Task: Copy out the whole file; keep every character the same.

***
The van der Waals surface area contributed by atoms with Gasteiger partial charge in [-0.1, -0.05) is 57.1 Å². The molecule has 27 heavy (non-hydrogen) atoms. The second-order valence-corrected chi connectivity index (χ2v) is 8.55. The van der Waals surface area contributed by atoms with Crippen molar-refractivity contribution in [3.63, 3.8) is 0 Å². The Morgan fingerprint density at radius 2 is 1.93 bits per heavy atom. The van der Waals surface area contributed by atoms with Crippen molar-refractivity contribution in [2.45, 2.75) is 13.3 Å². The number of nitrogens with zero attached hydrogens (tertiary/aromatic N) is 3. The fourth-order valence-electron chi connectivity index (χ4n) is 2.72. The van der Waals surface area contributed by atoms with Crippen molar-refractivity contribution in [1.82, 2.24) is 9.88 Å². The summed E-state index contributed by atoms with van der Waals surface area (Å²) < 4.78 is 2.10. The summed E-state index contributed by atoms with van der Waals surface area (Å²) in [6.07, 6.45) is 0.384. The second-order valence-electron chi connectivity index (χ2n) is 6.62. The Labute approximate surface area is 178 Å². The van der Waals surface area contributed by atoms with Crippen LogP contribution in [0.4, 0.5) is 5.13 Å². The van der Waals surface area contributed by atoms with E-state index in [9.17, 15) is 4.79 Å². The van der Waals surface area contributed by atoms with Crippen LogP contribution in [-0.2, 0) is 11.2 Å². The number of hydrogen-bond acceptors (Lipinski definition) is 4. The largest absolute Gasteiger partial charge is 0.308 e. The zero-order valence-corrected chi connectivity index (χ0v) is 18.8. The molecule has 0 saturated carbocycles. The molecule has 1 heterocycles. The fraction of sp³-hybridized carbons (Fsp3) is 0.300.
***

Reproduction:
The van der Waals surface area contributed by atoms with Gasteiger partial charge in [-0.1, -0.05) is 57.1 Å². The molecule has 27 heavy (non-hydrogen) atoms. The second-order valence-corrected chi connectivity index (χ2v) is 8.55. The van der Waals surface area contributed by atoms with Crippen molar-refractivity contribution in [3.63, 3.8) is 0 Å². The Morgan fingerprint density at radius 2 is 1.93 bits per heavy atom. The van der Waals surface area contributed by atoms with Crippen molar-refractivity contribution in [2.45, 2.75) is 13.3 Å². The number of nitrogens with zero attached hydrogens (tertiary/aromatic N) is 3. The fourth-order valence-electron chi connectivity index (χ4n) is 2.72. The van der Waals surface area contributed by atoms with Crippen molar-refractivity contribution in [1.82, 2.24) is 9.88 Å². The summed E-state index contributed by atoms with van der Waals surface area (Å²) < 4.78 is 2.10. The summed E-state index contributed by atoms with van der Waals surface area (Å²) in [6.07, 6.45) is 0.384. The second-order valence-electron chi connectivity index (χ2n) is 6.62. The Labute approximate surface area is 178 Å². The van der Waals surface area contributed by atoms with Crippen LogP contribution in [0.4, 0.5) is 5.13 Å². The van der Waals surface area contributed by atoms with E-state index in [9.17, 15) is 4.79 Å². The van der Waals surface area contributed by atoms with Crippen LogP contribution in [-0.2, 0) is 11.2 Å². The number of hydrogen-bond acceptors (Lipinski definition) is 4. The largest absolute Gasteiger partial charge is 0.308 e. The zero-order valence-corrected chi connectivity index (χ0v) is 18.8. The molecule has 0 saturated carbocycles. The molecule has 1 heterocycles. The fraction of sp³-hybridized carbons (Fsp3) is 0.300.